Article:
You can use this formula either from the formula tab inside the logical function. Or if you are familiar with the formula, expressions, and its argument, you can directly type the formula in cell and get the result. We will show you both ways.

### Example 1

**Step 1:** Following is the text and numeric data in the sheet on which we will apply the AND function to show how it works with different types of arguments.

**Step 2:** Write the following formula in which we are checking two conditions.

=AND(B2>C2, A2=”Speaker”)

**Step 3:** Let us see what is the result we will get for the above condition check by hitting the **Enter** key.

It returned FALSE as the first condition did not satisfy where 30 is not greater than to 35.

AND() logical function requires both the conditions to be true to get the resultant value as TRUE.

**Step 4:** Now, use the AND() function one more time and check another condition for row3 data. Apply the formula like below with only one argument this time:

=AND(B3>15, C3<=15)

**Step 5:** Hit the **Enter** key one more time and see the result that it returned TRUE as both conditions are stated inside this function are satisfied.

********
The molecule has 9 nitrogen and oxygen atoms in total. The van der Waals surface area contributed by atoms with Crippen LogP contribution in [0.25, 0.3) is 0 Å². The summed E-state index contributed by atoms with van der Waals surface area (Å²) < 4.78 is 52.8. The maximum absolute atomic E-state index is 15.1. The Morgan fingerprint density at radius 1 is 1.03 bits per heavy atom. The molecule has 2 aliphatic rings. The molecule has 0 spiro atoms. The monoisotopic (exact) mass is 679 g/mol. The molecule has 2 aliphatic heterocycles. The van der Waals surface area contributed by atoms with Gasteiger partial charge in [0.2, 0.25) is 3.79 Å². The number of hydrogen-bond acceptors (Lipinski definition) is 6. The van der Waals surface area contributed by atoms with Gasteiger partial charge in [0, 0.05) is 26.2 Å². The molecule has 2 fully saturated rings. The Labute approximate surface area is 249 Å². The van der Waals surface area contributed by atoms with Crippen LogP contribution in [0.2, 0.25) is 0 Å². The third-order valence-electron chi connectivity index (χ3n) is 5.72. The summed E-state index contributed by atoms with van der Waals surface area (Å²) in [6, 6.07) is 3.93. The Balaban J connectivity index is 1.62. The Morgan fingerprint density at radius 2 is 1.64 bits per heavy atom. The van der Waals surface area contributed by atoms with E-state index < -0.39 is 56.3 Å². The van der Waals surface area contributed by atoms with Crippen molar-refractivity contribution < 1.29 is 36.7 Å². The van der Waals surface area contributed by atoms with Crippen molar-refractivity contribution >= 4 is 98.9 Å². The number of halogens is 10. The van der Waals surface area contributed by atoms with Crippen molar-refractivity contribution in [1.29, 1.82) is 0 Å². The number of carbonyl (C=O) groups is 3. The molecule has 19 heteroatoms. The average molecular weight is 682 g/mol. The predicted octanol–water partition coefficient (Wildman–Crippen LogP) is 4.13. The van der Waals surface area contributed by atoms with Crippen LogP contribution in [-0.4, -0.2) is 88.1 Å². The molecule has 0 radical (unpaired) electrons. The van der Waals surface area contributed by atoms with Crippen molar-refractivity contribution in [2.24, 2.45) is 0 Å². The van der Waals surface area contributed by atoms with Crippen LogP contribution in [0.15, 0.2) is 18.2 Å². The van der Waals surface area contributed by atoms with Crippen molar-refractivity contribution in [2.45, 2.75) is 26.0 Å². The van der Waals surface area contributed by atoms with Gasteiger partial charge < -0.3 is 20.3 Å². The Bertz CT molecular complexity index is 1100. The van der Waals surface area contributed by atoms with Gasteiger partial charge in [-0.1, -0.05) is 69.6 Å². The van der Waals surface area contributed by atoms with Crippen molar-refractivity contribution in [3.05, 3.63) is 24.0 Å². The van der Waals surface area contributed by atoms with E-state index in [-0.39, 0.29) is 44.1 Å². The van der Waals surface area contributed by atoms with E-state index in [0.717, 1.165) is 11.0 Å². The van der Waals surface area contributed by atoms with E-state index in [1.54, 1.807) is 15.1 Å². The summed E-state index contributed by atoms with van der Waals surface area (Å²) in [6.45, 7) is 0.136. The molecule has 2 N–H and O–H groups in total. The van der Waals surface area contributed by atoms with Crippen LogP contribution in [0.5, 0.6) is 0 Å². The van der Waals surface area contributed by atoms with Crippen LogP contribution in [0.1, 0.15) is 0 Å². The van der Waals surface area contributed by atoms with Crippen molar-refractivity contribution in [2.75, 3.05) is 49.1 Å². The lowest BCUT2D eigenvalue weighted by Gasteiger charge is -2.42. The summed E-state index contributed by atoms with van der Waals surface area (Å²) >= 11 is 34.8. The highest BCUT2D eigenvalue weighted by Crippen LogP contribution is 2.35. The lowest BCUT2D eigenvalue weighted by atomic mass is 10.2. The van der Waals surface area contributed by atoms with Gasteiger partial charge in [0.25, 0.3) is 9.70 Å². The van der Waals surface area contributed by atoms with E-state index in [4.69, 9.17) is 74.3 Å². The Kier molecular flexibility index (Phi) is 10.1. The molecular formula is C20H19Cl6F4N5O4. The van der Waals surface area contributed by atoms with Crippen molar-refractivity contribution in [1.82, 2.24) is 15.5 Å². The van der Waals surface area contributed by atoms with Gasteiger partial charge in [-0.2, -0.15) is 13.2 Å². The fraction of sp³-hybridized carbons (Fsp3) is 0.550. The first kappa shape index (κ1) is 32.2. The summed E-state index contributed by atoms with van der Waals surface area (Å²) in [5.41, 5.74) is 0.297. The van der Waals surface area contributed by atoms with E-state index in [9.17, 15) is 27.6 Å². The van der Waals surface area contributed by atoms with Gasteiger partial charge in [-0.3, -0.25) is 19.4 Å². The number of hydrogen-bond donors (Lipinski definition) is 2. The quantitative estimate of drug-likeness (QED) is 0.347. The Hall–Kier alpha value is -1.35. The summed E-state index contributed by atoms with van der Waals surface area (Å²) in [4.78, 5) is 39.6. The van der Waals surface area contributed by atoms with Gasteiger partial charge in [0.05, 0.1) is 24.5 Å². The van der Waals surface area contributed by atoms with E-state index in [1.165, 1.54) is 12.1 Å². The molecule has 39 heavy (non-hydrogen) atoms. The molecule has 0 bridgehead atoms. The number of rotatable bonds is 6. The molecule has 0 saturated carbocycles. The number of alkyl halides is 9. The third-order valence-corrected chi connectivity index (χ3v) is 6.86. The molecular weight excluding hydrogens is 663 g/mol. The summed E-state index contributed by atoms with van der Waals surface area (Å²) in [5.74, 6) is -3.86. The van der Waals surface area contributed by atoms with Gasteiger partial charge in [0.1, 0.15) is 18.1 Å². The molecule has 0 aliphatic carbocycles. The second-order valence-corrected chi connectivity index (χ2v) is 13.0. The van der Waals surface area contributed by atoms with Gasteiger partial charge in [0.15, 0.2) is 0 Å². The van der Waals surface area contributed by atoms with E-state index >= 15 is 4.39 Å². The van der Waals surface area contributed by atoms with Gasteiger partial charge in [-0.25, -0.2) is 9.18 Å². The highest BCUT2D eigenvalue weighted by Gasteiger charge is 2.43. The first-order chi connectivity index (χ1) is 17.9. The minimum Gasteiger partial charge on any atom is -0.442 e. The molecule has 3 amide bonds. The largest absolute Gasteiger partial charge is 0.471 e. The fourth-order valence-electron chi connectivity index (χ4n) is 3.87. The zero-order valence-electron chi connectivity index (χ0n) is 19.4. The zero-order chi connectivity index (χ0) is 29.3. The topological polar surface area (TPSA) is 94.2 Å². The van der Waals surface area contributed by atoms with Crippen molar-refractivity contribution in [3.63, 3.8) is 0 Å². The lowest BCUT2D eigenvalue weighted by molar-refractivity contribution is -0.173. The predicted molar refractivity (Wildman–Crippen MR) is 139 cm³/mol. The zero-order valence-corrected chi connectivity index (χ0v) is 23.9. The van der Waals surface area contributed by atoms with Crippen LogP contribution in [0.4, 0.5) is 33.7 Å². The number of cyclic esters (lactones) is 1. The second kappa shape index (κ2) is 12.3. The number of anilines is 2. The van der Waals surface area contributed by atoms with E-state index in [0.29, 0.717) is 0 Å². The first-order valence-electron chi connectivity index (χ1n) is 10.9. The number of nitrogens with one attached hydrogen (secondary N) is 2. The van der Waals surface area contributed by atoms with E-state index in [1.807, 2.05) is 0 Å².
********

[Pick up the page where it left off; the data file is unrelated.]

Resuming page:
**Apply AND function from formula bar**

If you do not find it easy to write the formula, you can click and select UI to implement the same functionality. In the logical function list, all the logical functions reside where from you can use these formulas and apply them to your data.

We will continue with the previous data.

**Step 6:** Select a blank cell to store the result and go to the **Formula** tab in the Excel ribbon. Then click the **Logical** dropdown list.

**Step 7:** Select the **AND** function from the list of functions. A dialogue box to specify the condition for this function will open.

**Step 8:** Write one more condition inside the Logical1, Logical2, … fields and click OK. For example, we have written down the following conditions.

You can also notice the result for each condition at just right to their respective field.

**Step 9:** As both conditions are satisfied and their results are TRUE. So, it will now return TRUE after closing that window.

So, the conclusion is that even without writing the formula and knowing formula syntax, you can perform logical operations on Excel data by using inbuilt feature of Excel. Sometimes, it is time taking but easy for non-tech users.